We need to do physical therapy

We need to do physical therapy. They need to strengthen the posterior tibial tendon, as I said before, that is the tendon that is going to help support the arch. They also need to work on the peroneus longus tendon. As we get later in the talk, the peroneus longus tendon runs along the lateral border of the foot, it then runs under the arch of the foot to attach to the base of the first metatarsal, so you can imagine if that tendon pulls hard, if there is active contraction, it’s going to pull the first metatarsal down, so it’s going to bring that first metatarsal head down which is going to bring the arch up. So those are the things that I write on my physical therapy prescription for someone that first comes to see me with hallux valgus problems and arch problems.

The other thing is, appropriate shoe wear. They have to be in shoes that fit the shape of their foot. When someone has a hallux valgus deformity, they are very wide through here. They tend to get shoes that narrow and taper here so that there is rubbing over the bony prominence here, the rubbing out here on the distal aspect of their toe and they are also starting to have pain over here because the baby toe and fifth metatarsal head are rubbing in the shoe. This is somebody that needs a shoe with a square toe box. They also need a shoe with a high toe box if the second metatarsal is popping up, you need to have room so it doesn’t rub on the top of the shoe, and this can be a hard thing to convince the patient of. When I see a lady that comes in with shoes like that, there is absolutely no way I am going to convince her to wear shoes like this. So, hammertoes, metatarsalgia, forefoot pain under the metatarsal heads, what is going on here, well they are going to come and tell you, my toes are all curled up and they don’t touch the ground.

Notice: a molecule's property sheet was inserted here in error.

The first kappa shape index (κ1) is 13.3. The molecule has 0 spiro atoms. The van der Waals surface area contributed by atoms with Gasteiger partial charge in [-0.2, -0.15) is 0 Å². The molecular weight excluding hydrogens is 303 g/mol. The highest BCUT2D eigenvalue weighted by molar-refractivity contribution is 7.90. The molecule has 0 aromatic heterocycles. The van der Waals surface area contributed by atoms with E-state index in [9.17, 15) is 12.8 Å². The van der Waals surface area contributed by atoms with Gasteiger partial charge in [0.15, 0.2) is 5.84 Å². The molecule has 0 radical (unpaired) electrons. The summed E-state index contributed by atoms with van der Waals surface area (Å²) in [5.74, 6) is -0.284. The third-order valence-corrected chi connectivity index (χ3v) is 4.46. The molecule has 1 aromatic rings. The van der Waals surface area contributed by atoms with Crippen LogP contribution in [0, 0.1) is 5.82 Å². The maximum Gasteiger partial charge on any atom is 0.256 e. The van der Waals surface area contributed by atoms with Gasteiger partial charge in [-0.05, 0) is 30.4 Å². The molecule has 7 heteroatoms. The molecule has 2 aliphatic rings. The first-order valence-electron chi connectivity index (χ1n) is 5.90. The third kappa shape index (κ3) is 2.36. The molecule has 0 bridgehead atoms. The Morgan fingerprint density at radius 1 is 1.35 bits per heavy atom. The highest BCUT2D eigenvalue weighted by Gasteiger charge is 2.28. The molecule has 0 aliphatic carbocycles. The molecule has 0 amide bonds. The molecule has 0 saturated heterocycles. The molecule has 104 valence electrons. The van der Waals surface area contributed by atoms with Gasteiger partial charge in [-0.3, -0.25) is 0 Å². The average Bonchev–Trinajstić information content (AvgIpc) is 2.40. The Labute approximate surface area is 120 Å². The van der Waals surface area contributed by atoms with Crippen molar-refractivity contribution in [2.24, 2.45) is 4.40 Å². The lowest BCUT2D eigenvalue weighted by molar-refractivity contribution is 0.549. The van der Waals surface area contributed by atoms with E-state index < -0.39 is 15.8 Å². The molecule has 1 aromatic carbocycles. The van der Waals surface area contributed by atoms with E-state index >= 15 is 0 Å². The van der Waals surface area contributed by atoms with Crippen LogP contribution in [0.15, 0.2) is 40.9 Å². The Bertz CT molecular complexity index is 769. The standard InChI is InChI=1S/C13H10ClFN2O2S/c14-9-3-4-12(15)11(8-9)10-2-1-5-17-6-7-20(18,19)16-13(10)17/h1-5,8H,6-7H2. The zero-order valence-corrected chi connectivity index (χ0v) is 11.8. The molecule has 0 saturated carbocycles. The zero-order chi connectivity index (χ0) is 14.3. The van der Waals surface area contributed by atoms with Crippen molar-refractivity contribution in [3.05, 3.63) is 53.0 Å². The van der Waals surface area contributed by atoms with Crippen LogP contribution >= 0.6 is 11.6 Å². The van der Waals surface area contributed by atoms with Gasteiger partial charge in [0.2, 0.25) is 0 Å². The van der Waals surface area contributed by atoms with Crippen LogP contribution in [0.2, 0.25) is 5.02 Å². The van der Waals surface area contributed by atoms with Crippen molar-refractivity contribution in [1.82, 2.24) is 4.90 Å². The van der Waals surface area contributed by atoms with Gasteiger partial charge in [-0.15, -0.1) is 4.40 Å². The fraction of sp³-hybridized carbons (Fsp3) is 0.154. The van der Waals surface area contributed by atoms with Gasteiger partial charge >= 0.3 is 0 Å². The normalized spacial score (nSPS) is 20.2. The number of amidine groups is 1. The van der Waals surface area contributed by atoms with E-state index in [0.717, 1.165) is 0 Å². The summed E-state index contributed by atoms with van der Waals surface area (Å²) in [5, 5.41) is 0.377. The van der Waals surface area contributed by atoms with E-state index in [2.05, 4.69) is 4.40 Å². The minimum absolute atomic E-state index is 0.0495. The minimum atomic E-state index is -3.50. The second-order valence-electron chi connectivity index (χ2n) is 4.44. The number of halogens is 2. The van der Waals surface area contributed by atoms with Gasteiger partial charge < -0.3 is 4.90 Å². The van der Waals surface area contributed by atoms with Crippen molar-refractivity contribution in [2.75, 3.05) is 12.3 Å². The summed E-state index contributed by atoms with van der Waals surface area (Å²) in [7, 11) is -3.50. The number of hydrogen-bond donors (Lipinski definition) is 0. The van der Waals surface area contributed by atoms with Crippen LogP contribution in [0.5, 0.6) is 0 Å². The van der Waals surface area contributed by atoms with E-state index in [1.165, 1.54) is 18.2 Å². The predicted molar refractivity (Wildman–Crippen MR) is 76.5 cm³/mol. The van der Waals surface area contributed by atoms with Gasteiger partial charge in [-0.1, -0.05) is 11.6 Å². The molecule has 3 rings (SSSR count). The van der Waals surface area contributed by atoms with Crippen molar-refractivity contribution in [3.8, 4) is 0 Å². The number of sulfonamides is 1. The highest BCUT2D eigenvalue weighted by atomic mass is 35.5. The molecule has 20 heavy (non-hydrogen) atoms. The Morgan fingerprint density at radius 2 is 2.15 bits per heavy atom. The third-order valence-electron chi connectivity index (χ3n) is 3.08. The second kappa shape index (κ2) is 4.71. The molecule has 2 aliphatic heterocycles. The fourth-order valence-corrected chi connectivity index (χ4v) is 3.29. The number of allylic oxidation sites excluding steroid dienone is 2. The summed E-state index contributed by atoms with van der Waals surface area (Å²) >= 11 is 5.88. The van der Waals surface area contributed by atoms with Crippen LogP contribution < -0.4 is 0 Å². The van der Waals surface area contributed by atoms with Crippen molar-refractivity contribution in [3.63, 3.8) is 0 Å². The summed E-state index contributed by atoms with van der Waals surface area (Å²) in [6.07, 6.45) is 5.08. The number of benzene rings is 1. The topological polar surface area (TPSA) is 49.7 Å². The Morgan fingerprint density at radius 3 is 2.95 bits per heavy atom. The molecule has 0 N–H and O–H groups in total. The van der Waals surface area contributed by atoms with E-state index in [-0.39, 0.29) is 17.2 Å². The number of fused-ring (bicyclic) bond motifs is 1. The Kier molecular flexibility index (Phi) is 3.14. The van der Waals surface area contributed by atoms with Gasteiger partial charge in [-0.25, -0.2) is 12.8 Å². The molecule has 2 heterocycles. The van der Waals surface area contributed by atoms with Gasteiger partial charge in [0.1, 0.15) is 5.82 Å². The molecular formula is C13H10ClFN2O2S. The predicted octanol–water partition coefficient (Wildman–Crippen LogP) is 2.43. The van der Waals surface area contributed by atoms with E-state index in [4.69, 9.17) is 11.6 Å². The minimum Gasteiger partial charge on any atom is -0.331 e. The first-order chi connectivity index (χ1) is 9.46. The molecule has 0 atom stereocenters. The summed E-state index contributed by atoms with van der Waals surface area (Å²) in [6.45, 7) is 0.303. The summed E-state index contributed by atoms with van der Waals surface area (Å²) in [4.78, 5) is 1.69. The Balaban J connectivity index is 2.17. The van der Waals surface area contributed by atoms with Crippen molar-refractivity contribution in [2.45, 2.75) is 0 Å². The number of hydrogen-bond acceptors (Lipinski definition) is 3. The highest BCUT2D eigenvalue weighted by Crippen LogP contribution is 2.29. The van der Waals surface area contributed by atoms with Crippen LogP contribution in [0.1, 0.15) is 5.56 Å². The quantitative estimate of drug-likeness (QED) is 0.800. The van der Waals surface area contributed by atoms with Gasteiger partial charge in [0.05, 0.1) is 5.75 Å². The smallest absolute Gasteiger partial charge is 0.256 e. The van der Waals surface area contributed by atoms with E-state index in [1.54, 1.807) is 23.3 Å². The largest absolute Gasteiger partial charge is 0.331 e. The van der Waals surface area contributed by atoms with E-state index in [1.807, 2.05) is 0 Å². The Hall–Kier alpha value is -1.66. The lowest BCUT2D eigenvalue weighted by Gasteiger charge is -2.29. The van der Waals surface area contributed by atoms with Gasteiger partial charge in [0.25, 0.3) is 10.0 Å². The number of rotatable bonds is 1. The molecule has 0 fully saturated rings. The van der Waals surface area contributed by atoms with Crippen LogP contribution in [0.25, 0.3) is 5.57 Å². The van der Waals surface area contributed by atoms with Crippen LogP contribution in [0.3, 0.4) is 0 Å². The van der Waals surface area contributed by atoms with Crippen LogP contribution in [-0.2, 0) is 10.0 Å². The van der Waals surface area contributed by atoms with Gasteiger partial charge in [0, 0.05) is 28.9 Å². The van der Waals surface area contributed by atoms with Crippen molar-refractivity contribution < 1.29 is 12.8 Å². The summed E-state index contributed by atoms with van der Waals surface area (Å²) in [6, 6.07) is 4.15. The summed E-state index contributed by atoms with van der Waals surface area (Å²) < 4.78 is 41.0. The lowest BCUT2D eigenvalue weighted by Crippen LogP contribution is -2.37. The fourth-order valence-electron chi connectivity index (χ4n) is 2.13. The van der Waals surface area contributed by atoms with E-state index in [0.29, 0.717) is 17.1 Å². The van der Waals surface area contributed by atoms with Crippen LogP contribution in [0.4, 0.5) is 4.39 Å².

This is as though we are looking up on the foot here, but as you can see, there is the toe, it’s like no rest of the toe, you are just seeing the toe pulp on the end here because his toes are all curled up, and again, it rubs against the top of their shoe. They have that painful callous over the PIP joint of each lesser toe, and they sometimes tell you, well when I’m walking in the bathroom or on my kitchen floor on a really hard surface, it feels like I’ve got rocks under the balls of my feet. It may not project well but there is a large diffuse callous there over the lesser metatarsal heads here and here. So what’s happening, there is mechanical overload of the MTP joint. Often I see hammertoes and metatarsalgia in association with people with hallux valgus. Remember, that hypermobile first ray. So if the first ray doesn’t carry it’s share of the weight bearing load, it’s going to go to the adjacent metatarsals. There is also a tendon imbalance. The flexor tendons on the plantar aspect of the foot become contracted. They pull the toe down, the extensor tendons which work across the MTP joint, they are pulling the toe up, so they are going from having straight toes to having toes that curled up like this, because the tendons are over pulling through their respective joints and curling the toe up.

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